- Loan to Mrs. Marvin Notkins , 9/17/1951 - 1/30/1952
- American Painting, 1900-1950 University of Miami Art Gallery , 2/25/1952 - 3/14/1952
- Loan to Governor Dummer Academy Governor Dummer Academy , 11/8/1955 - 1/3/1956
- Scope in Collecting [25th Anniversary Exhibition] Addison Gallery of American Art , 10/19/1956 - 12/24/1956
- Loan to Stevens Memorial Library Stevens Memorial Library , 5/3/1957 - 7/9/1959
- The City and the Land: The Rural and Industrial Problem of Their Reconciliation The Davison Art Center, Weslyan University , 10/18/1961 - 11/4/1961
- Art in American History Addison Gallery of American Art , 7/22/1962 - 10/28/1962
- Nothing is Certain But Change Addison Gallery of American Art , 4/18/1975 - 5/18/1975
- The Split-Up: The Beginning of a New Art in America Addison Gallery of American Art , 3/13/1981 - 4/12/1981
- Masterworks of American Art from the Addison Gallery Collection Hirschl and Adler Galleries, Inc. , 10/6/1981 - 10/31/1981
- Andover Garden Club Addison Gallery of American Art , 11/5/1982 - 11/7/1982
- Landscapes from the Permanent Collection Addison Gallery of American Art , 4/1/1983 - 5/1/1983
- The Advent of Modernism: Post Impressionism and North American Art, 1900-1918 High Museum of Art , 3/5/1986 - 4/19/1987
- American Masterworks Addison Gallery of American Art , 10/5/1990 - 12/16/1990
- American Abstraction at the Addison Addison Gallery of American Art , 4/18/1991 - 7/31/1991
- Point of View: Landscapes from the Addison Collection Addison Gallery of American Art , 10/16/1992 - 12/20/1992
- American Abstraction from the Addison Gallery of American Art American Federation of Arts , 2/27/1993 - 12/4/1994
- Andover Alumni Collectors Addison Gallery of American Art , 4/29/1995 - 7/30/1995
- Masterworks from the Permanent Collection Addison Gallery of American Art , 9/5/1995 - 12/17/1995
- Addison Gallery of American Art: 65 Years Addison Gallery of American Art , 4/13/1996 - 7/31/1996
- Parallel Perspectives: Early Twentieth Century American Art Addison Gallery of American Art , 11/16/1999 - 5/1/2000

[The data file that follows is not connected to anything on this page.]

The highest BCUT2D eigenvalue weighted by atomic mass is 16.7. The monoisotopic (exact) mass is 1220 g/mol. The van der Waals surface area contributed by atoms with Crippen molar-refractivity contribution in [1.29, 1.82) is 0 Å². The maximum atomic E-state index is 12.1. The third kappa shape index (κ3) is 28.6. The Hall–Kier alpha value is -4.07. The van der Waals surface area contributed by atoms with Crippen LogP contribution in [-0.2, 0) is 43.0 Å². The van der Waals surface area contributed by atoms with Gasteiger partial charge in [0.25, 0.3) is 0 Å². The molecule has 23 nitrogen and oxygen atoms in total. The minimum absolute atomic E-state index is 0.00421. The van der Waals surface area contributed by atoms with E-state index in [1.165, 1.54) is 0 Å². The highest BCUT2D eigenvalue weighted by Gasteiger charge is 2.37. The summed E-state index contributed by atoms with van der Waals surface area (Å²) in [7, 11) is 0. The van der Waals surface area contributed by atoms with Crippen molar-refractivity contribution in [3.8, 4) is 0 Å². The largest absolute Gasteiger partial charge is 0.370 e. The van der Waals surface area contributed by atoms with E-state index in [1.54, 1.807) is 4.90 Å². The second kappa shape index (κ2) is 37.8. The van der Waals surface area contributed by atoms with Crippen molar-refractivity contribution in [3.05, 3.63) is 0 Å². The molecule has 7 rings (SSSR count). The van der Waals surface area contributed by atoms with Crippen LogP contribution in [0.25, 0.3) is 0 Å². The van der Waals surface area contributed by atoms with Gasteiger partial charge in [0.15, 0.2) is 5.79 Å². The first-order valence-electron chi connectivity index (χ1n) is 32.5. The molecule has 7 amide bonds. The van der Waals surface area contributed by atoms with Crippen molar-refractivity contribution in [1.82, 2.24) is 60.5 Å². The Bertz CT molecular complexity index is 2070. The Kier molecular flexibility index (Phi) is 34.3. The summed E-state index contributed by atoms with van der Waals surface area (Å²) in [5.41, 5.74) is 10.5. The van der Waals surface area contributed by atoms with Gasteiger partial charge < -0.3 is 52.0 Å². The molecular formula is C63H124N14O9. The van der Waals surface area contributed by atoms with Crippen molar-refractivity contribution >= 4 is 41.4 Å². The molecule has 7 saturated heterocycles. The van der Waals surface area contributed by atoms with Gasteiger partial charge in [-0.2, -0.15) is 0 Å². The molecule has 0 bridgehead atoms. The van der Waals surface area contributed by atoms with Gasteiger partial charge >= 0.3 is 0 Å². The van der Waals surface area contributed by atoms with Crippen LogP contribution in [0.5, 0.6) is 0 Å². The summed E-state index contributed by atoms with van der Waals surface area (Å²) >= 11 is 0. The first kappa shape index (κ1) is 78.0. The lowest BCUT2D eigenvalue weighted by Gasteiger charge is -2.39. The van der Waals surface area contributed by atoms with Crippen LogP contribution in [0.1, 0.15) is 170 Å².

- The American Land: Selections from the Addison Collection Addison Gallery of American Art , 1/19/2001 - 4/8/2001
- Place and Perceptions Addison Gallery of American Art , 4/16/2002 - 7/31/2002
- Conversion to Modernism: The Early Work of Man Ray The Montclair Art Museum , 2/16/2003 - 4/4/2004
- Eye on the Collection: Copley to Hopper Addison Gallery of American Art , 12/21/2004 - 6/12/2005
- Eye on the Collection: West to Hopper Addison Gallery of American Art , 6/17/2005 - 10/16/2005
- Toward Abstraction Addison Gallery of American Art , 12/23/2005 - 3/26/2006
- Coming of Age: American Art, 1850s to 1950s American Federation of Arts , 9/9/2006 - 9/7/2009
- So Long, Farewell Addison Gallery of American Art , 4/7/2007 - 7/31/2007
- Inside, Outside, Upstairs, Downstairs: The Addison Anew Addison Gallery of American Art , 9/7/2010 - 3/27/2011
- 80 @ 80 Addison Gallery of American Art , 10/15/2011 - 12/31/2011
- Industrial Strength: Selections from the Collection Addison Gallery of American Art , 2/1/2014 - 4/13/2014
- Exterior Spaces, Interior Places Addison Gallery of American Art , 9/2/2014 - 1/4/2015
- Searching for the Real Addison Gallery of American Art , 5/30/2015 - 7/31/2015
- Selections from the Permanent Collection Addison Gallery of American Art , 9/12/2015 - 3/13/2016
- Selections from the Permanent Collection Addison Gallery of American Art , 4/30/2016 - 7/31/2016
- Eye on the Collection Addison Gallery of American Art , 9/1/2016 - 3/19/2017
- In and Out of Place Addison Gallery of American Art , 2/16/2019 - 7/31/2019
- Currents/Crosscurrents: American Art, 1850–1950 Addison Gallery of American Art , 10/16/2020 - 3/7/2021
- [permanent collection, 101-105] Addison Gallery of American Art , 6/25/2022 - 1/29/2023
This object has the following bibliographic references:
- merchandise associated with Coming of Age exhibition . Dulwich Picture Gallery.
This object is a member of the following portfolios: